United States of America, Plaintiff-appellee, v. David Gasper Giannoni, Defendant-appellant, 472 F.2d 136 (9th Cir. 1973)Annotate this Case
John W. Keker, Asst. Federal Public Defender (argued), Frank O. Bell, Jr., Asst. Federal Public Defender, San Francisco, Cal., for defendant-appellant.
Maurice K. Merten, Sp. Atty. (argued), James E. Ritchie, Sp. Atty., Sidney Glazer, Atty., Washington, D. C., James L. Browning, Jr., U. S. Atty., San Francisco, Cal., for plaintiff-appellee.
Before TRASK, GOODWIN and WALLACE, Circuit Judges.
This is an appeal from a judgment of conviction entered against David G. Giannoni for violation of 18 U.S.C. App. Sec. 1202(a), receipt of a firearm by a convicted felon, and of 18 U.S.C. § 2, aiding and abetting.1 Appellant was indicted on July 7, 1972, and after denial of his motion to dismiss the indictment, appellant was found guilty at a court trial on August 15, 1972, and sentenced to two years in the custody of the Attorney General.
The trial record reflects that the weapon which appellant is alleged to have received was manufactured outside the state of California in 1918, and that sometime between 1918 and 1958 it was brought by the government into California where it was purchased by a resident of California in 1958. In 1968 this weapon, a .45 caliber, Colt, semi-automatic pistol, was placed in the Camino Coin Shop in San Mateo, California, where it remained until April 15, 1971, when the weapon was taken during the course of a robbery committed by appellant and his cohort. The owner testified that he saw appellant take the gun from its holster and that he never saw the appellant put it back. It was never recovered. Appellant had been previously convicted of a felony.
Appellant argues that the interstate commerce nexus proved in this case of at least 13 years prior to the robbery, is simply "too tenuous and strained." He contends that this is not sufficient "to justify the assertion of federal jurisdiction over what is purely a local matter." The statute makes no such limitation and the Supreme Court in United States v. Bass, 404 U.S. 336, 92 S. Ct. 515, 30 L. Ed. 2d 488 (1971), said:
"The Government can obviously meet its burden in a variety of ways. We note only some of these. For example, a person 'possesses . . . in commerce or affecting commerce' if at the time of the offense the gun was moving interstate or on an interstate facility or if the possession affects commerce. Significantly broader in reach, however, is the offense of 'receiv [ing] . . . in commerce or affecting commerce,' for we conclude that the Government meets its burden here if it demonstrates that the firearm received has previously traveled in interstate commerce." 404 U.S. at 350, 92 S. Ct. at 524.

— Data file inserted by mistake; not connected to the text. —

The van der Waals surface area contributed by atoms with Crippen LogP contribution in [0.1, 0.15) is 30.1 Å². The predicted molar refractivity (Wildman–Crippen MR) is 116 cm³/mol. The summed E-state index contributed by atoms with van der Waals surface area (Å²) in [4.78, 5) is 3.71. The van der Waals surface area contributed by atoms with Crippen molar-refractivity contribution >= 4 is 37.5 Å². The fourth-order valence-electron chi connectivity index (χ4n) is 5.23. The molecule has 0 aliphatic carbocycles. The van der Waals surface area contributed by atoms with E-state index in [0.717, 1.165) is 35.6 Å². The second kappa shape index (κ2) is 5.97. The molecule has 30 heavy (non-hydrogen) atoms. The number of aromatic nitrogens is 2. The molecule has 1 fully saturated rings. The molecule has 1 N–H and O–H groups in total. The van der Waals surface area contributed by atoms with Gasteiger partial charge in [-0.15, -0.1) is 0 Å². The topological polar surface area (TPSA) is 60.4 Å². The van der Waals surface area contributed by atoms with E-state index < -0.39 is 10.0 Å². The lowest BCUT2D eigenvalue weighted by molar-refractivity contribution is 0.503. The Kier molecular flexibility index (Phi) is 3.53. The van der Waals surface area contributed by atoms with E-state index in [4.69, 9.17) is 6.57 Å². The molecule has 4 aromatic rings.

Where neither the Congress nor the Court has drawn a line as to time, we find no reason to do so.
We are likewise unpersuaded by appellant's double jeopardy argument. He maintains that since the weapon was not produced and the serial number is unknown, he is not protected from double jeopardy. The circumstances of this prosecution, however, are established by a specific indictment and further illuminated by the record on trial, both of which inure to the protection of appellant should he be required to defend against a similar charge. Thus, the requirements of Rule 7(c) Fed. R. Crim. P. are satisfied, United States v. Rizzo, 418 F.2d 71, 74 (7th Cir. 1969), as well as the threat of a second prosecution for the same offense. United States v. Mooney, 417 F.2d 936, 938 (8th Cir. 1969).
Appellant was also indicted and convicted of violating 18 U.S.C. § 2 as well as Sec. 1202(a). The testimony as summarized in appellee's brief supports the conclusion that appellant consciously shared in the criminal act of the receipt of a firearm by a convicted felon. Cf. United States v. Liles, 432 F.2d 18 (9th Cir. 1970). 18 U.S.C. § 2 makes one who aids or abets the commission of an offense against the United States punishable as a principal, and therefore, regardless of which of the co-robbers actually "received" the firearm, there is sufficient evidence to support appellant's conviction. Nye & Nissen v. United States, 336 U.S. 613, 620, 69 S. Ct. 766, 93 L. Ed. 919 (1949); United States v. Sannicandro, 434 F.2d 321 (9th Cir. 1970). The fact that the evidence more logically tends to show that appellant was the principal rather than an aider or abettor makes no difference on this conviction.
The judgment is affirmed.
Title 18, United States Code, Appendix, Section 1202(a) proscribes "receiv [ing] . . . in commerce or affecting commerce," certain firearms by one previously convicted of a felony